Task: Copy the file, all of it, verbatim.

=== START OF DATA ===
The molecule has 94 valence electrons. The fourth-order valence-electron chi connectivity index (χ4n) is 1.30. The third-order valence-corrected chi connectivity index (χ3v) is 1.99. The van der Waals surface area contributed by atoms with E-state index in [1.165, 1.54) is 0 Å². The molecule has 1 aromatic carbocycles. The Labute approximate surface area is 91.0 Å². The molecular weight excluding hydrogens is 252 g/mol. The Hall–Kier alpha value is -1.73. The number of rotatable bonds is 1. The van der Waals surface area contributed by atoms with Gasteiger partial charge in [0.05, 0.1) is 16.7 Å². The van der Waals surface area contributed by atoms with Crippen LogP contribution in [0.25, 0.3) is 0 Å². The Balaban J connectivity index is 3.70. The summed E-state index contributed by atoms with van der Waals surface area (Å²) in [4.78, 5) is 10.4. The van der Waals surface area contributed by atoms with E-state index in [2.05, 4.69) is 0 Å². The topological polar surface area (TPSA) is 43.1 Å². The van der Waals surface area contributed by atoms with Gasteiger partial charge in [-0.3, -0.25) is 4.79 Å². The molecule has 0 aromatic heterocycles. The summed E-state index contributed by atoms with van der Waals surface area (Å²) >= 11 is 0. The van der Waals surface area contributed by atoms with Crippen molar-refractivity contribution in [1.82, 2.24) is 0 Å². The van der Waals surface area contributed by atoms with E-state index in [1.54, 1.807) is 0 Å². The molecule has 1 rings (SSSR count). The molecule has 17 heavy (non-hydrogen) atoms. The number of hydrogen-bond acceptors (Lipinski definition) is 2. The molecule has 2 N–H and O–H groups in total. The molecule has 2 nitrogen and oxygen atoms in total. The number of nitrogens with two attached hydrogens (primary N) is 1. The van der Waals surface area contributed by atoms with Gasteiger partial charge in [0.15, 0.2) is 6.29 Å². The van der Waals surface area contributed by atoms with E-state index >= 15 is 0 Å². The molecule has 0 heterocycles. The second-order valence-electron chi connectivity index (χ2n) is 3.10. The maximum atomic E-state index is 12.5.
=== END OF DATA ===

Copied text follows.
The molecule has 94 valence electrons. The fourth-order valence-electron chi connectivity index (χ4n) is 1.30. The third-order valence-corrected chi connectivity index (χ3v) is 1.99. The van der Waals surface area contributed by atoms with E-state index in [1.165, 1.54) is 0 Å². The molecule has 1 aromatic carbocycles. The Labute approximate surface area is 91.0 Å². The molecular weight excluding hydrogens is 252 g/mol. The Hall–Kier alpha value is -1.73. The number of rotatable bonds is 1. The van der Waals surface area contributed by atoms with Gasteiger partial charge in [0.05, 0.1) is 16.7 Å². The van der Waals surface area contributed by atoms with Crippen LogP contribution in [0.25, 0.3) is 0 Å². The Balaban J connectivity index is 3.70. The summed E-state index contributed by atoms with van der Waals surface area (Å²) in [4.78, 5) is 10.4. The van der Waals surface area contributed by atoms with E-state index in [2.05, 4.69) is 0 Å². The topological polar surface area (TPSA) is 43.1 Å². The van der Waals surface area contributed by atoms with Gasteiger partial charge in [-0.3, -0.25) is 4.79 Å². The molecule has 0 aromatic heterocycles. The summed E-state index contributed by atoms with van der Waals surface area (Å²) >= 11 is 0. The van der Waals surface area contributed by atoms with Crippen molar-refractivity contribution in [1.82, 2.24) is 0 Å². The van der Waals surface area contributed by atoms with E-state index in [1.54, 1.807) is 0 Å². The molecule has 1 rings (SSSR count). The molecule has 17 heavy (non-hydrogen) atoms. The number of hydrogen-bond acceptors (Lipinski definition) is 2. The molecule has 2 N–H and O–H groups in total. The molecule has 2 nitrogen and oxygen atoms in total. The number of nitrogens with two attached hydrogens (primary N) is 1. The van der Waals surface area contributed by atoms with Gasteiger partial charge in [0.15, 0.2) is 6.29 Å². The van der Waals surface area contributed by atoms with E-state index >= 15 is 0 Å². The molecule has 0 heterocycles. The second-order valence-electron chi connectivity index (χ2n) is 3.10. The maximum atomic E-state index is 12.5.